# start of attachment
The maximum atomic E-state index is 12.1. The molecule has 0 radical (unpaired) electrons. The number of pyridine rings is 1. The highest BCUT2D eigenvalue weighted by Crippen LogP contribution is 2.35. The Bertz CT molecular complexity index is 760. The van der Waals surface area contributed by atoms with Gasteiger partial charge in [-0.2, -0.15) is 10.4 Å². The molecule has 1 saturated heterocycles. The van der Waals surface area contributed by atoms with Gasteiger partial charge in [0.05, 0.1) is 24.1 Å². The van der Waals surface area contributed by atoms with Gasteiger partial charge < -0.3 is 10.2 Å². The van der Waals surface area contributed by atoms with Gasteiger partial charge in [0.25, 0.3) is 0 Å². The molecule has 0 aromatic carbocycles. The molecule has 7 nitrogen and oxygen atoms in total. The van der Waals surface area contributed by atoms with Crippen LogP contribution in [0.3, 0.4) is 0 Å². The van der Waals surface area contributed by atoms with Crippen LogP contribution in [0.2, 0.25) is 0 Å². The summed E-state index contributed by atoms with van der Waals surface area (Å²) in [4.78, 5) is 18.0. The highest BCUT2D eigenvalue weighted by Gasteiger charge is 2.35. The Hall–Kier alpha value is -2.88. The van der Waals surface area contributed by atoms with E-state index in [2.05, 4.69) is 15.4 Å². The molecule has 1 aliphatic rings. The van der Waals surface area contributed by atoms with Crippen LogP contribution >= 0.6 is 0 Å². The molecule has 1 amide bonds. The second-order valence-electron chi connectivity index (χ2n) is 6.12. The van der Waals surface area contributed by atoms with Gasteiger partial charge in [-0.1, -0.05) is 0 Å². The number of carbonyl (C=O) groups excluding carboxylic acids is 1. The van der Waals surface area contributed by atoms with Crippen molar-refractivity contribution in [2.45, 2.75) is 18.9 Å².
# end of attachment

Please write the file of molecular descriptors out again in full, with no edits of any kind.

The maximum atomic E-state index is 12.1. The molecule has 0 radical (unpaired) electrons. The number of pyridine rings is 1. The highest BCUT2D eigenvalue weighted by Crippen LogP contribution is 2.35. The Bertz CT molecular complexity index is 760. The van der Waals surface area contributed by atoms with Gasteiger partial charge in [-0.2, -0.15) is 10.4 Å². The molecule has 1 saturated heterocycles. The van der Waals surface area contributed by atoms with Gasteiger partial charge in [0.05, 0.1) is 24.1 Å². The van der Waals surface area contributed by atoms with Gasteiger partial charge < -0.3 is 10.2 Å². The van der Waals surface area contributed by atoms with Gasteiger partial charge in [0.25, 0.3) is 0 Å². The molecule has 0 aromatic carbocycles. The molecule has 7 nitrogen and oxygen atoms in total. The van der Waals surface area contributed by atoms with Crippen LogP contribution in [0.3, 0.4) is 0 Å². The van der Waals surface area contributed by atoms with Crippen LogP contribution in [0.2, 0.25) is 0 Å². The summed E-state index contributed by atoms with van der Waals surface area (Å²) in [4.78, 5) is 18.0. The highest BCUT2D eigenvalue weighted by Gasteiger charge is 2.35. The Hall–Kier alpha value is -2.88. The van der Waals surface area contributed by atoms with E-state index in [2.05, 4.69) is 15.4 Å². The molecule has 1 aliphatic rings. The van der Waals surface area contributed by atoms with Crippen LogP contribution >= 0.6 is 0 Å². The molecule has 1 amide bonds. The second-order valence-electron chi connectivity index (χ2n) is 6.12. The van der Waals surface area contributed by atoms with Gasteiger partial charge in [-0.1, -0.05) is 0 Å². The number of carbonyl (C=O) groups excluding carboxylic acids is 1. The van der Waals surface area contributed by atoms with Crippen molar-refractivity contribution in [2.45, 2.75) is 18.9 Å².